For example, they might move from simple date-night child care to watching kids for an overnighter or a weekend. They might move from pet sitting at home to a daily dog walking service or watching a home with pets while the owners are away for several days.


  1. Builds on skills and contacts your teen has already developed.
  2. Being responsible for another being’s safety builds responsibility.
  3. Can be more flexible, allowing your teen to take or pass on opportunities based on their overall schedule.
  4. If they were involved in housesitting or babysitting as a younger child, they can upgrade to more responsibilities as they get older.


  1. Not all teens are suited for this kind of work, either by temperament or ability.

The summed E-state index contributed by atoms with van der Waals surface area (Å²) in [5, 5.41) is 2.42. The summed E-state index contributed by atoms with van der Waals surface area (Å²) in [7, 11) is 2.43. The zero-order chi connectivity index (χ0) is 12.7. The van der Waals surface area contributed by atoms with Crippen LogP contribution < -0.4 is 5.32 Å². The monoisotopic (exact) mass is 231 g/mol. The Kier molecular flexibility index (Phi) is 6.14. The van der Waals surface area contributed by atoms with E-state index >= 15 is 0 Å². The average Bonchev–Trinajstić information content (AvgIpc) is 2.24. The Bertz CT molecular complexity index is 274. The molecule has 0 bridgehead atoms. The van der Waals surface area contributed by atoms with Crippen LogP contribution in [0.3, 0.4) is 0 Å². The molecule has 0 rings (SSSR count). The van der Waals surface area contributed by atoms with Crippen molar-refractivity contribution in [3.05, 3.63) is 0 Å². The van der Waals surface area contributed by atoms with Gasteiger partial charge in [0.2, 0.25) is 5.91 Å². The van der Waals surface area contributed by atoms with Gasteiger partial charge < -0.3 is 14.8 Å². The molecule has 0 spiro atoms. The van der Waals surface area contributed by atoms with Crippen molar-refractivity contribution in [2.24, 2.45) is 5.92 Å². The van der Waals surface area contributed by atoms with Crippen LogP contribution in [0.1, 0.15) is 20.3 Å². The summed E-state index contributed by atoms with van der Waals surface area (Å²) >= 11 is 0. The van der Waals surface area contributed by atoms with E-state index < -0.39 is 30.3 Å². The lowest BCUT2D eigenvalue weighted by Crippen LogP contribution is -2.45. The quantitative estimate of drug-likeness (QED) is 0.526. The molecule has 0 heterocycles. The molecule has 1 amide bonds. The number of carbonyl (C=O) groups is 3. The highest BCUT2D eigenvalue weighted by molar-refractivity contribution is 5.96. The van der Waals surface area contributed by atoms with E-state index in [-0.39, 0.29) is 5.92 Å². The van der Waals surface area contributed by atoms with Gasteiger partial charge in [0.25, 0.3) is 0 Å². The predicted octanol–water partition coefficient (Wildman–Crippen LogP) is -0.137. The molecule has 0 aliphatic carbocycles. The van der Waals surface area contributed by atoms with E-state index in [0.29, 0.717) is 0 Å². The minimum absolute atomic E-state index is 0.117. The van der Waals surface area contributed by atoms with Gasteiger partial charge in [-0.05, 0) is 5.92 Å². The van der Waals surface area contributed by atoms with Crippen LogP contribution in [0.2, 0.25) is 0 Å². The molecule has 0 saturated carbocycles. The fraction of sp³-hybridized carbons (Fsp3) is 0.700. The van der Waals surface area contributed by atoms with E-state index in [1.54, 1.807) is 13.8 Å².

2. Some adults view this as work for tweens, so a teen may need to overcome that perception, especially when charging premium rates.

Pro Tips

  • You can use the neighborhood website Nextdoor or to find potential clients.
  • It can help to get a certification as a sitter, and in the appropriate first aid, to help sell your teen as a reliable professional.
  • Your teen can look for ways to work for multiple clients simultaneously, for example walking more than one dog at once.

4. General Handyperson and Errand Runner

Doing chores for money is something even preschoolers and kindergarteners can do, but once a teen gets a driver’s license or masters the bicycle, it opens doors for all kinds of help-for-pay options that were previously closed. Every family and every neighborhood has adults with more money than time, or with physical limitations that require some assistance.

For the former, hiring a local kid to take care of some tasks is a clear win-win. They clear some of their schedule while helping out someone they know. For the latter, your teen will charge less than an adult assistant while also learning how it feels to assist people in need.